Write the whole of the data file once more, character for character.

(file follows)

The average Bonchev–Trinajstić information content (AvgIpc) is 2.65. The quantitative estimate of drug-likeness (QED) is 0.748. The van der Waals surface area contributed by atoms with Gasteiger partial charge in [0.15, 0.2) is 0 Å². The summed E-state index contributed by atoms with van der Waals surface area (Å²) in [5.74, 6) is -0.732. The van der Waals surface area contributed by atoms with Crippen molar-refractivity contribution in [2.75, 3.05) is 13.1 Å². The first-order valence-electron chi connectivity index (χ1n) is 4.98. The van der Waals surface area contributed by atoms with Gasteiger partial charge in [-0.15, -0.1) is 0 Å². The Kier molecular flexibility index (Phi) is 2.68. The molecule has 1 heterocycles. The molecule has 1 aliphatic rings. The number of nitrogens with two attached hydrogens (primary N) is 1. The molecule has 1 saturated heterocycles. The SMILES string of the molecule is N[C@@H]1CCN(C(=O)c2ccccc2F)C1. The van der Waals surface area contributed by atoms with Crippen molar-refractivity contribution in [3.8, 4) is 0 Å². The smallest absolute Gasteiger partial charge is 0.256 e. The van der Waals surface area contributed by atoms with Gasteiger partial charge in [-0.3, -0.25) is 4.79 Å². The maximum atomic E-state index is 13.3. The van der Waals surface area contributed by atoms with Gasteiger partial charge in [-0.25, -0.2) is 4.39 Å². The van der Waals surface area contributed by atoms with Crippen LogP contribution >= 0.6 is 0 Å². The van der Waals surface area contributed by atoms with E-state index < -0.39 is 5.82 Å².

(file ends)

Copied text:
The average Bonchev–Trinajstić information content (AvgIpc) is 2.65. The quantitative estimate of drug-likeness (QED) is 0.748. The van der Waals surface area contributed by atoms with Gasteiger partial charge in [0.15, 0.2) is 0 Å². The summed E-state index contributed by atoms with van der Waals surface area (Å²) in [5.74, 6) is -0.732. The van der Waals surface area contributed by atoms with Crippen molar-refractivity contribution in [2.75, 3.05) is 13.1 Å². The first-order valence-electron chi connectivity index (χ1n) is 4.98. The van der Waals surface area contributed by atoms with Gasteiger partial charge in [-0.15, -0.1) is 0 Å². The Kier molecular flexibility index (Phi) is 2.68. The molecule has 1 heterocycles. The molecule has 1 aliphatic rings. The number of nitrogens with two attached hydrogens (primary N) is 1. The molecule has 1 saturated heterocycles. The SMILES string of the molecule is N[C@@H]1CCN(C(=O)c2ccccc2F)C1. The van der Waals surface area contributed by atoms with Crippen molar-refractivity contribution in [3.8, 4) is 0 Å². The smallest absolute Gasteiger partial charge is 0.256 e. The van der Waals surface area contributed by atoms with Gasteiger partial charge in [-0.3, -0.25) is 4.79 Å². The maximum atomic E-state index is 13.3. The van der Waals surface area contributed by atoms with Gasteiger partial charge in [-0.25, -0.2) is 4.39 Å². The van der Waals surface area contributed by atoms with Crippen LogP contribution >= 0.6 is 0 Å². The van der Waals surface area contributed by atoms with E-state index < -0.39 is 5.82 Å².